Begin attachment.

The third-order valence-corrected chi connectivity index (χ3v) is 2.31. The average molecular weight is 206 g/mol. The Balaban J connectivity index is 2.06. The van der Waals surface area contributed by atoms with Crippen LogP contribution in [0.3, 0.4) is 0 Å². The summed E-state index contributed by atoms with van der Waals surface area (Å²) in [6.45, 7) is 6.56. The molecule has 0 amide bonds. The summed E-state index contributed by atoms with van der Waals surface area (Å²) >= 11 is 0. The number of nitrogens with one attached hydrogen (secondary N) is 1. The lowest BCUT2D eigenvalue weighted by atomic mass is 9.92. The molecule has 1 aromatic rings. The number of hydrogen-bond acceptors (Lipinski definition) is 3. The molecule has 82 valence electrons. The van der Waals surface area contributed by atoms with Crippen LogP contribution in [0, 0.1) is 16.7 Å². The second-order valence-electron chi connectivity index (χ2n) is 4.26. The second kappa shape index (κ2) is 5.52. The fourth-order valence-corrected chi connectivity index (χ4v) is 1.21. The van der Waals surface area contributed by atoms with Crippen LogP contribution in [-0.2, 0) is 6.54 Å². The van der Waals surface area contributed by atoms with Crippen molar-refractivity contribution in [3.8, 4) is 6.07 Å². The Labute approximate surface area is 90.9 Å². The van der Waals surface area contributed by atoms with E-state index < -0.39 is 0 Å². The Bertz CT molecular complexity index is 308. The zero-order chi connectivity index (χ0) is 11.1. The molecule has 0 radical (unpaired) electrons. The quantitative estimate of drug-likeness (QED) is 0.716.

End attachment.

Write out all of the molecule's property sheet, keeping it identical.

The third-order valence-corrected chi connectivity index (χ3v) is 2.31. The average molecular weight is 206 g/mol. The Balaban J connectivity index is 2.06. The van der Waals surface area contributed by atoms with Crippen LogP contribution in [0.3, 0.4) is 0 Å². The summed E-state index contributed by atoms with van der Waals surface area (Å²) in [6.45, 7) is 6.56. The molecule has 0 amide bonds. The summed E-state index contributed by atoms with van der Waals surface area (Å²) >= 11 is 0. The number of nitrogens with one attached hydrogen (secondary N) is 1. The lowest BCUT2D eigenvalue weighted by atomic mass is 9.92. The molecule has 1 aromatic rings. The number of hydrogen-bond acceptors (Lipinski definition) is 3. The molecule has 82 valence electrons. The van der Waals surface area contributed by atoms with Crippen LogP contribution in [0, 0.1) is 16.7 Å². The second-order valence-electron chi connectivity index (χ2n) is 4.26. The second kappa shape index (κ2) is 5.52. The fourth-order valence-corrected chi connectivity index (χ4v) is 1.21. The van der Waals surface area contributed by atoms with Crippen LogP contribution in [-0.2, 0) is 6.54 Å². The van der Waals surface area contributed by atoms with Crippen molar-refractivity contribution in [3.8, 4) is 6.07 Å². The Labute approximate surface area is 90.9 Å². The van der Waals surface area contributed by atoms with E-state index < -0.39 is 0 Å². The Bertz CT molecular complexity index is 308. The zero-order chi connectivity index (χ0) is 11.1. The molecule has 0 radical (unpaired) electrons. The quantitative estimate of drug-likeness (QED) is 0.716.